If you see this dia­gram over here on the mon­i­tors, some­times peo­ple think about cyber­space in a very sim­plis­tic term or way. They think about it as peo­ple and data. 

And sure, cyber­space is about peo­ple and data. But it is also about appli­ca­tions. And devices. And the indi­rect and non-obvious rela­tion­ships between all of this. 

It cre­ates a very com­pli­cat­ed and excit­ing ecosys­tem. One that is capa­ble of dra­mat­ic inno­va­tion, and dra­mat­ic exploita­tion. And we need to under­stand that as we start to think about the next decade ahead. 

This inter­est­ing map of lit­tle squares that you see here is what the world looked like in the year 2005. You all remem­ber the year 2005. That was when Uber was still just a German word and not a glob­al trans­porta­tion app. But if you look at this map you see the size of the squares on the map actu­al­ly rep­re­sent an online pop­u­la­tion of a coun­try. And whether the square is light or whether it’s dark indi­cates the amount of pen­e­tra­tion for broad­band in that coun­try. So you see China, that lit­tle yel­low square with “.cn” on it over there had about a hun­dred mil­lion peo­ple online, or a hun­dred and ten mil­lion online. And that was about 20% of the pop­u­la­tion. So they’re yel­low. The US at this point had about two hun­dred mil­lion peo­ple online. And that was a much more sig­nif­i­cant part of the population.

2005 was an inter­est­ing year. This is the year I some­times think of as the great cyber­crime hook-up, where spam­mers met phish­ers, and we start­ed to have a very diverse, dif­fer­en­ti­at­ed, and dan­ger­ous cyber­crime mar­ket, one that we still feel the effects of ten years later. 

Our world today is much dif­fer­ent. A lot more peo­ple online, when you look at this map. It’s also a lot dark­er green. Today, we have over three 3.4 bil­lion peo­ple online. That’s fan­tas­tic. We also have eighty-five coun­tries pass­ing cyber­se­cu­ri­ty laws and reg­u­la­tions. Wow. That’s a lot. What gets passed in the next three years will prob­a­bly shape cyber­space for the next thir­ty, and we need to think care­ful­ly about that both as the US, and as the inter­na­tion­al com­mu­ni­ty. What is the right approach?

We have about six­ty gov­ern­ments today who are on record for using cyber­space for domes­tic and inter­na­tion­al sur­veil­lance. And we have thir­ty gov­ern­ments with for­mal mil­i­tary plans and pro­grams in place. Forty per­cent of the pop­u­la­tion that you see on this map is cov­ered by an Internet of Things strat­e­gy. You do not live in one of those coun­tries. This is real­ly going to change.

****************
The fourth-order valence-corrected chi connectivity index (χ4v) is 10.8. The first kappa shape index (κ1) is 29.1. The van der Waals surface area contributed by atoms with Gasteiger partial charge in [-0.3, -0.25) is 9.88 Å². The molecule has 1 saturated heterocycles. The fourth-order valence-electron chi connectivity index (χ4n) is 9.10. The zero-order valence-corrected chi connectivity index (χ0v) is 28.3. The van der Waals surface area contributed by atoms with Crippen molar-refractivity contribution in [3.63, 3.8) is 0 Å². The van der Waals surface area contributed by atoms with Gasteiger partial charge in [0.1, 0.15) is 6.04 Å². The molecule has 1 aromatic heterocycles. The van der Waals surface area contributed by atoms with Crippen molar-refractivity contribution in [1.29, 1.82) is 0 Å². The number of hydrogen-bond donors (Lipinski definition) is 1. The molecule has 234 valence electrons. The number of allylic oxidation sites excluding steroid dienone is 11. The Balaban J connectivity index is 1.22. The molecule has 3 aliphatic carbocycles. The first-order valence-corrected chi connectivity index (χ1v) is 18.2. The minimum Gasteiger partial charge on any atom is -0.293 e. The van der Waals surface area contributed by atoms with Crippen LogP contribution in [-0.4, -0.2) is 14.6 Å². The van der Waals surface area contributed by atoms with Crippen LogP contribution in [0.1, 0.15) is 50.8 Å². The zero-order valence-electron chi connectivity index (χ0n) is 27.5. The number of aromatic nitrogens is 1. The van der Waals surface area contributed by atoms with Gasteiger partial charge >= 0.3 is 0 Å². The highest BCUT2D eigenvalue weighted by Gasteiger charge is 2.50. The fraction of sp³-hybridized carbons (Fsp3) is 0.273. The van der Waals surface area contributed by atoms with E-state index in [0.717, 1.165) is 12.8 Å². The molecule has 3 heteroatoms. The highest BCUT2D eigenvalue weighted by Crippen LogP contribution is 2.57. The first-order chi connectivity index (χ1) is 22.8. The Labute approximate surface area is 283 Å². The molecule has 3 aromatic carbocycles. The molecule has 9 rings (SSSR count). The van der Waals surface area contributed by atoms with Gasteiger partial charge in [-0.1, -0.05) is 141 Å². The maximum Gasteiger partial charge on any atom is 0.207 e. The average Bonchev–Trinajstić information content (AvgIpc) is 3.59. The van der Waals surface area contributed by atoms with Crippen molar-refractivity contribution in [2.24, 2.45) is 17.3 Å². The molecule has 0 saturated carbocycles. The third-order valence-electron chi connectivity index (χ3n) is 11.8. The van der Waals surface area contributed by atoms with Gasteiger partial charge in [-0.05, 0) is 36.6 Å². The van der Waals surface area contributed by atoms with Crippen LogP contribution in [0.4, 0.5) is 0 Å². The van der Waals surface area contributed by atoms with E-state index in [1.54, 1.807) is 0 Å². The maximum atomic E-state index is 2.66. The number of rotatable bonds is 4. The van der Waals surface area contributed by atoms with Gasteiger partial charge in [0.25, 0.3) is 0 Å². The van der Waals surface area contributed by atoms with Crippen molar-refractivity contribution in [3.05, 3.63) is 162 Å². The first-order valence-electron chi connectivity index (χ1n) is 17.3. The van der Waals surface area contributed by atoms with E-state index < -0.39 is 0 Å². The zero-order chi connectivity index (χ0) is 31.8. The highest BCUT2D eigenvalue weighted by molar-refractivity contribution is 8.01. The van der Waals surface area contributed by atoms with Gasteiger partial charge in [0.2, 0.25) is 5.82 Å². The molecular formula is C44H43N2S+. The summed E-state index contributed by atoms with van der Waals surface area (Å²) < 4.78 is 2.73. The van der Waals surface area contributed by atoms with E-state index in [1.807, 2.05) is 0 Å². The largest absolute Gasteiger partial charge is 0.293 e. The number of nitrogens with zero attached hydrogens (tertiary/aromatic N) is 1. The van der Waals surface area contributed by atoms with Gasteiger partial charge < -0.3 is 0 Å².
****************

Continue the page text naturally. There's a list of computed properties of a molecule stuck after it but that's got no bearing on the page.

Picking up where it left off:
Today, cloud com­put­ing, which you don’t real­ly see reflect­ed on this map because it’s about con­nec­tiv­i­ty, is grow­ing at a pace that’s hard to match. At Microsoft, our cloud com­put­ing and stor­age capa­bil­i­ties are dou­bling at a rate [of] every six months. That is pow­er, and pow­er that is start­ing to be used by peo­ple and enter­pris­es and gov­ern­ments around the world. 

So, what hap­pens when we spin for­ward the next ten years? This world starts to look incred­i­bly dif­fer­ent. This is a world of over five bil­lion peo­ple online. And I think what’s real­ly dra­mat­ic about it in terms of oppor­tu­ni­ty, in terms of diver­si­ty— Take a look at the glob­al South. Look at the amount of peo­ple com­ing online. Take India, for exam­ple. In the next ten years, there will be 700 mil­lion new broad­band con­nec­tions in India. That is amaz­ing. The same time in Europe, you’ll have 124 mil­lion. So, the pace of change, the use of tech­nol­o­gy, inno­va­tion [is] going to be dra­mat­i­cal­ly dif­fer­ent as we start to move into the future.

How do we build the legal con­structs that allow for free mar­kets and the dig­i­tal solu­tions that enable sov­er­eign­ty for nations? How do we bal­ance that? The pub­lic pol­i­cy debate of the next decade is going to be defined by our abil­i­ty to bal­ance per­son­al free­doms and nation­al security.

I want to talk a lit­tle bit about what some of the dif­fu­sion actu­al­ly means for us as we move for­ward. The dif­fu­sion of pow­er is real­ly phe­nom­e­nal in what it means for indi­vid­u­als. You know, we had that 60s mantra, pow­er to the peo­ple.” Well today, you can go online and cre­ate amaz­ing dis­rup­tions, amaz­ing advances, that gov­ern­ments are real­ly not equipped to deal with.